CAPTURING SAN FRANCISCO 100 YEARS LATER
RECREATING GEORGE LAWRENCE’S PHOTOGRAPHIC FEAT
According to the New York Times, the Magnitude 7.9 earthquake and fire that destroyed San Francisco on April 18, 1906 was the first widely photographed disaster. Of all the photos documenting the devastation, perhaps none are as striking as George Lawrence’s famous kite aerial photograph, “San Francisco in Ruins,” taken 950 feet above San Francisco Bay.
A few weeks after the disaster, Chicago- based photographer George Lawrence saw an opportunity to capture a unique image of the sprawling ruins using his “captive airship,” a hand-built, 49-pound panoramic camera suspended from a series of Conyne kites. The result was a negative measuring 22 x 55 inches, capable of being enlarged to wall-sized prints with astonishing detail. Lawrence’s foresight earned him a small fortune of $15,000 (more than $300,000 today) selling copies of his achievement.
POSITIONING THE CAMERA
In typical re-shoot photography, a photographer can compare the original photo to the camera’s viewfinder and continually shift the camera to obtain a similar view. Because our camera was hanging from a kite, we did not have the luxury of looking through the viewfinder and comparing the view to Lawrence’s photograph. Instead, we had to rely on computer software to pinpoint the exact location before going out to shoot.
Although it is possible to determine where George Lawrence positioned his camera 100 years ago, this would not be sufficient because we were not using the same camera and lens. George Lawrence shot his panorama using a 19-inch lens and a 55” wide negative, yielding a field of view of approximately 145 degrees. We shot the contemporary photo using a Hasselblad XPan II 35mm film-based panoramic camera with a 30mm lens, which yielded a field of view of 94 degrees. Therefore, to obtain a similar view of the city, we would have to shoot the photo from further away.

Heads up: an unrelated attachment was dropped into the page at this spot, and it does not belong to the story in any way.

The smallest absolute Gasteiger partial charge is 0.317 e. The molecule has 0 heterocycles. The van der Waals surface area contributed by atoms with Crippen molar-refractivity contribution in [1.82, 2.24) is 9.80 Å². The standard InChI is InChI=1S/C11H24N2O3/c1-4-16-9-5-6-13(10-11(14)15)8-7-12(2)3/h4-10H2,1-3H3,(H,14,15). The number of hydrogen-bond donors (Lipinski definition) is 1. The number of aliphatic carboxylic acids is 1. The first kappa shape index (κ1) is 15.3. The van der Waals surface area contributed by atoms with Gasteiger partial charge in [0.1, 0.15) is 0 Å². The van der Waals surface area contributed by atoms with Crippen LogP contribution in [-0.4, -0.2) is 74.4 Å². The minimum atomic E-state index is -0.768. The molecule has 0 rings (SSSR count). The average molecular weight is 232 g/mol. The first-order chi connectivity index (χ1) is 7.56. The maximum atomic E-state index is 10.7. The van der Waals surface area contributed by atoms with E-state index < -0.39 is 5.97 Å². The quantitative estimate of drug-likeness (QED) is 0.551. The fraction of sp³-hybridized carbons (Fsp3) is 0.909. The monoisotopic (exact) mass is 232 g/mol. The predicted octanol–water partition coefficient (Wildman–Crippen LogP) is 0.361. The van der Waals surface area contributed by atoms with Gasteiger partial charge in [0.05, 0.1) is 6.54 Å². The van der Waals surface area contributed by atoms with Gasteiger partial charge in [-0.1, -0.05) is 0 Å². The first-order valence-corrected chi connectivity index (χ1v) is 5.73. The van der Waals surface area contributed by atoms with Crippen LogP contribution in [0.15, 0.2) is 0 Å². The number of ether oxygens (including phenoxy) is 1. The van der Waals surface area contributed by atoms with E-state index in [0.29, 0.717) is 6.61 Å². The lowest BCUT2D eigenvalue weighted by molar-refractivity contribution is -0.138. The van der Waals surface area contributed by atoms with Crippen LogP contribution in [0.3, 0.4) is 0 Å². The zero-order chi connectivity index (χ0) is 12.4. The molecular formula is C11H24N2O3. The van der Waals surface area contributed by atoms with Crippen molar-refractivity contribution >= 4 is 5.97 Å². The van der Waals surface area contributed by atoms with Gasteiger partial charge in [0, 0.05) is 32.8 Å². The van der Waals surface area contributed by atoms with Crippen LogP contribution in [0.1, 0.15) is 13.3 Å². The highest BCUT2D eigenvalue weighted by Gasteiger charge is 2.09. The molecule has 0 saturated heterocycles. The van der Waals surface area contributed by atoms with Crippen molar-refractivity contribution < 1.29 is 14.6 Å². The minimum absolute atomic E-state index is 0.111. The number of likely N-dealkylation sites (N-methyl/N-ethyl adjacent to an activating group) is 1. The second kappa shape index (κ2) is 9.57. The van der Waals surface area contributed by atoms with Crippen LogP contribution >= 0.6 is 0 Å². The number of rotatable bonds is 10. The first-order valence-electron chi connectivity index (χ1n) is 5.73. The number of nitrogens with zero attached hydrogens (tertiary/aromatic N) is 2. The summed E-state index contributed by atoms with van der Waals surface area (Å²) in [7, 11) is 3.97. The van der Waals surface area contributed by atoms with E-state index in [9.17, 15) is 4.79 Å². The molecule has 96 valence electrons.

One of the defining characteristics of Lawrence’s photo is that his camera was positioned so that the viewer can look past the Ferry Building, straight down Market Street. Our aim was to capture this same awe-inspiring view of the city. While it is fairly straightforward to key in GPS coordinates and position the boat on top of the shooting location, we had the additional challenge of estimating the camera’s position, which was several hundred feet from the boat. Malcolm Johnston, USGS scientist and boat captain, did a marvelous job of putting the camera in the correct position.
Using a custom-built rig from Brooks Leffler, who designed a kit-based system that almost anyone can assemble, we lifted the camera to a height of approximately 300-feet in light winds under a single Dopero kite based on KAPer Ralf Buetnagel’s design. Although the tilt angle had to be set before launching the camera, the rig allowed me to pan the camera and trip the shutter remotely from the bow of the boat. The rig and camera weighed approximately 3 pounds.
The resulting photo, a remarkable achievement in its own right, leads the viewer’s eye west down Market Street, just like George Lawrence’s stunning photograph did a century ago. Although it was not shot as close to the city or as high as Lawrence’s photo, it captures the essence of modern day San Francisco, documenting how it has grown and changed since 1906.